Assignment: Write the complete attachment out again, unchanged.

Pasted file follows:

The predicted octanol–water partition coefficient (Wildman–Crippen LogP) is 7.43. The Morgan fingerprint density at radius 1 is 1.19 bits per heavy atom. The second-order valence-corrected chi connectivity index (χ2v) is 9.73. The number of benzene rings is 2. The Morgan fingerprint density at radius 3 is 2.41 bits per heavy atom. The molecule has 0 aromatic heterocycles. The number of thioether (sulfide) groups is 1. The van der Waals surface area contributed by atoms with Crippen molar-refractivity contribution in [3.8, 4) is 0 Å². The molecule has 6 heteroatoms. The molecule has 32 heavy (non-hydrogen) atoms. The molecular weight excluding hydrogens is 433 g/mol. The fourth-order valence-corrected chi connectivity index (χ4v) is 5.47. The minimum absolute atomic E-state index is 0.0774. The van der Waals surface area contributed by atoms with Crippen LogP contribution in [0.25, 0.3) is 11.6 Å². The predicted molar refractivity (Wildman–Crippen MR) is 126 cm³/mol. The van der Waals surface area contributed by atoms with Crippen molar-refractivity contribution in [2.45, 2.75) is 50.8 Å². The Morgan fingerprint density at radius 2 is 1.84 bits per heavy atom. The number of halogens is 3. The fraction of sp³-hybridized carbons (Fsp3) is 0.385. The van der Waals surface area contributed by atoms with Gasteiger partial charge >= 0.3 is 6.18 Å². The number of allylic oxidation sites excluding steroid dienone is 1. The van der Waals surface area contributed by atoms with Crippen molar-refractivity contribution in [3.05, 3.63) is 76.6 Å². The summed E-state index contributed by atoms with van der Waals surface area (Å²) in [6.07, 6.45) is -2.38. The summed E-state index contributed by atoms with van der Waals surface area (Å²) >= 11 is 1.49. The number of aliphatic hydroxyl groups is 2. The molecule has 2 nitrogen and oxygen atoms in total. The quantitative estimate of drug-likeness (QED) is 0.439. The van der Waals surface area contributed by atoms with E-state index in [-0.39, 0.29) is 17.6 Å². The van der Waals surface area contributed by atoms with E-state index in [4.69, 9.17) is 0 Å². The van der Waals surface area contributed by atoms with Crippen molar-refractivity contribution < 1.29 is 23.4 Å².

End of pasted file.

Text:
The predicted octanol–water partition coefficient (Wildman–Crippen LogP) is 7.43. The Morgan fingerprint density at radius 1 is 1.19 bits per heavy atom. The second-order valence-corrected chi connectivity index (χ2v) is 9.73. The number of benzene rings is 2. The Morgan fingerprint density at radius 3 is 2.41 bits per heavy atom. The molecule has 0 aromatic heterocycles. The number of thioether (sulfide) groups is 1. The van der Waals surface area contributed by atoms with Crippen molar-refractivity contribution in [3.8, 4) is 0 Å². The molecule has 6 heteroatoms. The molecule has 32 heavy (non-hydrogen) atoms. The molecular weight excluding hydrogens is 433 g/mol. The fourth-order valence-corrected chi connectivity index (χ4v) is 5.47. The minimum absolute atomic E-state index is 0.0774. The van der Waals surface area contributed by atoms with Crippen LogP contribution in [0.25, 0.3) is 11.6 Å². The predicted molar refractivity (Wildman–Crippen MR) is 126 cm³/mol. The van der Waals surface area contributed by atoms with Crippen molar-refractivity contribution in [2.45, 2.75) is 50.8 Å². The Morgan fingerprint density at radius 2 is 1.84 bits per heavy atom. The number of halogens is 3. The fraction of sp³-hybridized carbons (Fsp3) is 0.385. The van der Waals surface area contributed by atoms with Gasteiger partial charge >= 0.3 is 6.18 Å². The number of allylic oxidation sites excluding steroid dienone is 1. The van der Waals surface area contributed by atoms with Crippen molar-refractivity contribution in [3.05, 3.63) is 76.6 Å². The summed E-state index contributed by atoms with van der Waals surface area (Å²) in [6.07, 6.45) is -2.38. The summed E-state index contributed by atoms with van der Waals surface area (Å²) >= 11 is 1.49. The number of aliphatic hydroxyl groups is 2. The molecule has 2 nitrogen and oxygen atoms in total. The quantitative estimate of drug-likeness (QED) is 0.439. The van der Waals surface area contributed by atoms with E-state index in [-0.39, 0.29) is 17.6 Å². The van der Waals surface area contributed by atoms with E-state index in [4.69, 9.17) is 0 Å². The van der Waals surface area contributed by atoms with Crippen molar-refractivity contribution < 1.29 is 23.4 Å².